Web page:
“You look really hot. Nice.” (He said some other things, too. I don’t remember what. I’ve probably blocked it out.)
And walked away.
I remember shrugging it off at the time.
I never wore that outfit again.
I also noticed that I wasn’t looking forward to my class with this teacher anymore. Bad luck for me, though, since I had the class for two more years after that. Plus, the period that I’d been placed in only had 3 students attending. I also did independent study, and it wasn’t a general type of subject. In other words, I was screwed. I sat there, hearing this man say things in an icky tone of voice, and felt so, so bad about myself. But, I said nothing. How could I? My class was small, and I had to be good, and my mother had enough problems…
Of course, because the problem wasn’t challenging enough, there was a staff member who also started up. I must have been channeling Nabokov like no one’s business.
It finally came to me snapping in the library one day. I was sitting at a table, reading, when I suddenly felt a hand slipping down the back of my neck, over my shoulder. My hand went before I could stop it. I didn’t even turn around. I hit the person’s hand full force. Keep in mind, I was a slightly bony, very strong dancer, so it had to have hurt. After that, I got up the guts to go say something to the headmistress. It was so, so hard, though. I felt so bad.
As I said, though, things have to come to a point where you confront the truth of intuition and ego. Just to make it clear, you are NOT to blame for these things! In striving to be the best, we sacrifice much in the name of lifting up or protecting someone else. There’s no sin in that. But, we have to do it safely.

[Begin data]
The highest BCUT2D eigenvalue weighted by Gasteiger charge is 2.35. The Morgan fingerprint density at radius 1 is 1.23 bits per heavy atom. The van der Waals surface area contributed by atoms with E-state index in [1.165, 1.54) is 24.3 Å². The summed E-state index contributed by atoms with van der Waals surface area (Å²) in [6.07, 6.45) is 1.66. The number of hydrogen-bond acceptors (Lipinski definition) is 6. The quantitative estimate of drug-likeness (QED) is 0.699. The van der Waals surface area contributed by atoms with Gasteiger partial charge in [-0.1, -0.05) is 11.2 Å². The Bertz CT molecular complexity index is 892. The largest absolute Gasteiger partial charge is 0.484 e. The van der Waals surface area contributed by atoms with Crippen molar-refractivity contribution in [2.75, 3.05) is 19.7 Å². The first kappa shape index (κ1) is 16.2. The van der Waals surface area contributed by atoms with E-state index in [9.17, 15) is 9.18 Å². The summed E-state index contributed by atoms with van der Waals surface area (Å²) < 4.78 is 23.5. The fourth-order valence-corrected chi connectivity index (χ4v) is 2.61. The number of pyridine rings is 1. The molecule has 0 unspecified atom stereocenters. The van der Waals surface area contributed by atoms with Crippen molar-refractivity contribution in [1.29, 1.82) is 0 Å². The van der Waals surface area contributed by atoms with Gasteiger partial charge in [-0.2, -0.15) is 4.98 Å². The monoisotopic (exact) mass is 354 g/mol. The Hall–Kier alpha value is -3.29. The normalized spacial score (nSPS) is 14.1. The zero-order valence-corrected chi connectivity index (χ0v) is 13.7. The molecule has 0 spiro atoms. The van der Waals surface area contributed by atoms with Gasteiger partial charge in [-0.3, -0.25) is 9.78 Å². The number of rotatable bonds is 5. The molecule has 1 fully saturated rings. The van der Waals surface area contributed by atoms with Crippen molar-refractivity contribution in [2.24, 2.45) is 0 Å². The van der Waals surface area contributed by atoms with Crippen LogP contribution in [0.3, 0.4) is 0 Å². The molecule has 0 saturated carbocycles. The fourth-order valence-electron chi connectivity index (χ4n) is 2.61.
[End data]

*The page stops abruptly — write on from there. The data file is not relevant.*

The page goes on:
Let me also stress the point that consistent belief in that little voice, and in our own skills of self-preservation, takes time. I didn’t get it right until about a year ago. I’m not working for anyone else right now, and there’s a good chance that I won’t be for a long time, if ever. One reason for this? I was also sexually harassed by several men at one job that was very important to me. Reporting one instance of this harassment blew up into a huge scandal, with the end result being the death of one of my ultimate performing dreams. My ass was pinched daily. My boobs were felt up daily, as well. I was propositioned sexually. I think my hand was grabbed and placed on places that it shouldn’t have been. At the time, I kept quiet. I tried to be good, not stir up the waters. I did my best to just laugh it off, when I should have listened to my inner self and bit of the invading fingers before they could attack again. I didn’t have the strength to trust myself, so I didn’t have the strength to defend myself. I just didn’t know enough.